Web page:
To Protect and Defend Women Rights -As stated at , young girls and vulnerable women are often threatened to partake in sexual activity. With changes in the economy, younger girls are coerced into working in prostitution and many, including women who already work in the industry are compelled to work for credit. This pattern exposes them to a vicious cycle which enslaves their individual choice, dignity and freedoms leaving them indebted to their pimps or owner. This is a common practice in brothels and red light districts; the product of sex trafficking remains the same and the supply and demand is also strong. The only thing that changes is the way of obtaining this and the people to target – we will aim to protect young women and girls from falling into this network by helping then to become entirely independent social actors and educating them to find meaningful employment but equipping them with the skills necessary to steer away from the sex market.
To Protect and Defend Workers Rights– The project will aim to address the problems that people at risk will encounter in multiplicity (gender, age, caste, etc) including labour opportunities. Labour trafficking can result in the lack of recognition for every individual’s right to work in respectful conditions, on a fair salary and in conditions of personal safety. Through the platform of legal assistance and professional opportunities, we want to support the inhabitants of the ‘Family House’ in the fight to advocate fair working conditions and pay and work to provide alternative options to people that otherwise are extremely vulnerable to be exploited.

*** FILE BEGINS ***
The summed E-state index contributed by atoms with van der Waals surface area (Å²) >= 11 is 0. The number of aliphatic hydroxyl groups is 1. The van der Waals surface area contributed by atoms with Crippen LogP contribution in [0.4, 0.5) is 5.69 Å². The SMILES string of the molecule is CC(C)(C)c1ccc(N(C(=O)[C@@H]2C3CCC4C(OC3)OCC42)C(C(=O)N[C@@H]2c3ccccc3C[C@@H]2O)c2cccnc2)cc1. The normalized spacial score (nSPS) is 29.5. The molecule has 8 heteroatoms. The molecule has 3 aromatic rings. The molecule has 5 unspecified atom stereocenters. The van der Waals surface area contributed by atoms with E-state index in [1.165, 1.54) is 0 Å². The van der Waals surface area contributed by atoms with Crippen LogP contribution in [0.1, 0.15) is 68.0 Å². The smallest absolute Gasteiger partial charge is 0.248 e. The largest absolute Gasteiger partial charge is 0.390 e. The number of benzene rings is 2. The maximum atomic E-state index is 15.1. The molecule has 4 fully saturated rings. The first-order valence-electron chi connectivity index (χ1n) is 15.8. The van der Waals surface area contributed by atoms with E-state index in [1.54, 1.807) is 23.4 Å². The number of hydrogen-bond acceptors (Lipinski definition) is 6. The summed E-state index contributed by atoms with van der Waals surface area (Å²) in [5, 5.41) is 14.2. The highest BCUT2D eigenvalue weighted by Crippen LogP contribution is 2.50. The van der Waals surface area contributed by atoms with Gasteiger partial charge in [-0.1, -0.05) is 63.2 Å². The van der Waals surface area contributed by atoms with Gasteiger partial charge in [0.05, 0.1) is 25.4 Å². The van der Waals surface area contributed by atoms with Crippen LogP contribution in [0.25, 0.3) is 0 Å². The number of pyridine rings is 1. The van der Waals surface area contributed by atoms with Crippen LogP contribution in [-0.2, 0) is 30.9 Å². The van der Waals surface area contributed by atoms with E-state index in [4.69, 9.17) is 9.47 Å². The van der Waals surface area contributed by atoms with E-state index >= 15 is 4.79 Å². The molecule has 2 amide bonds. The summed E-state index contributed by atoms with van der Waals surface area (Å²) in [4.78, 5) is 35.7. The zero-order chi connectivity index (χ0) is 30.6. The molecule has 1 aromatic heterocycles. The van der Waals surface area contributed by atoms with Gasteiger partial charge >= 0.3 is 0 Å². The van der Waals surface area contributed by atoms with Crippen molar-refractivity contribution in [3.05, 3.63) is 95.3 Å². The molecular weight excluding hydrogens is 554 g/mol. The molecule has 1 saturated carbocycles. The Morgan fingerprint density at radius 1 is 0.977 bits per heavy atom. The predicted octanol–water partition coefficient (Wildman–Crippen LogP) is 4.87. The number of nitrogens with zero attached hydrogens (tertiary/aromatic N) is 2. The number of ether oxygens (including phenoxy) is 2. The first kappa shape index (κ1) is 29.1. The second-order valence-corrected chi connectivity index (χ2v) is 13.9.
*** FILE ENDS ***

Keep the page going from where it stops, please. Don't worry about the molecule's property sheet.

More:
Social Protection – Work to construct “effective” peace means in the attempt to pacify social tensions that exist within the region that are currently used due to the experience of hostility and abuse. These tensions are often based on poverty driven backgrounds, racial, gendered and caste-based discrimination, but also on factors such as unemployment. Considering this, the project will aim to avoid specific sectors of the Indian society fall within the networks that are constructed by traffickers, labour exploiters and other groups like drug dealers that reproduce violence and obstruct community cohesion. Considerations will also be made to traditional practices and groups that are culturally relative. This will assist the beneficiaries of the project but also will ultimately positively impact the community.